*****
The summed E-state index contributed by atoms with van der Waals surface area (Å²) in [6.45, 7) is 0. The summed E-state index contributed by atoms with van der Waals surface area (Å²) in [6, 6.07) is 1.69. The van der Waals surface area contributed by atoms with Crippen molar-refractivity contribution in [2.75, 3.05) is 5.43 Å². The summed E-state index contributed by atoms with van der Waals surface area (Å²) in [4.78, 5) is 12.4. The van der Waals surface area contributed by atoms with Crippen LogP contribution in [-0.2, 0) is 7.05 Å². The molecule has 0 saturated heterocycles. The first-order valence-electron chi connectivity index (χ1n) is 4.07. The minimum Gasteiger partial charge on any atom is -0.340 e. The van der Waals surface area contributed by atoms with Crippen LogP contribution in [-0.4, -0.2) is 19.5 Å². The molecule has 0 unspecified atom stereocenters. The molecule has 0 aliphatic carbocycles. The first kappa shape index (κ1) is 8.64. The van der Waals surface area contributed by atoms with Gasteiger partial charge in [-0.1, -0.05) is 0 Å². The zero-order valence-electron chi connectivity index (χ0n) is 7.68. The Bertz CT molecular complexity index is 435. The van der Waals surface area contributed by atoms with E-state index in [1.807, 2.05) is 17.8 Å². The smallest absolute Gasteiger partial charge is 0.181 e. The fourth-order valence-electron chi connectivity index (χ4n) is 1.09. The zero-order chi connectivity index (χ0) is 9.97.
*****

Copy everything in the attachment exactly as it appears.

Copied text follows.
The summed E-state index contributed by atoms with van der Waals surface area (Å²) in [6.45, 7) is 0. The summed E-state index contributed by atoms with van der Waals surface area (Å²) in [6, 6.07) is 1.69. The van der Waals surface area contributed by atoms with Crippen molar-refractivity contribution in [2.75, 3.05) is 5.43 Å². The summed E-state index contributed by atoms with van der Waals surface area (Å²) in [4.78, 5) is 12.4. The van der Waals surface area contributed by atoms with Crippen LogP contribution in [-0.2, 0) is 7.05 Å². The molecule has 0 saturated heterocycles. The first-order valence-electron chi connectivity index (χ1n) is 4.07. The minimum Gasteiger partial charge on any atom is -0.340 e. The van der Waals surface area contributed by atoms with Crippen LogP contribution in [-0.4, -0.2) is 19.5 Å². The molecule has 0 unspecified atom stereocenters. The molecule has 0 aliphatic carbocycles. The first kappa shape index (κ1) is 8.64. The van der Waals surface area contributed by atoms with Gasteiger partial charge in [-0.1, -0.05) is 0 Å². The zero-order valence-electron chi connectivity index (χ0n) is 7.68. The Bertz CT molecular complexity index is 435. The van der Waals surface area contributed by atoms with E-state index in [1.807, 2.05) is 17.8 Å². The smallest absolute Gasteiger partial charge is 0.181 e. The fourth-order valence-electron chi connectivity index (χ4n) is 1.09. The zero-order chi connectivity index (χ0) is 9.97.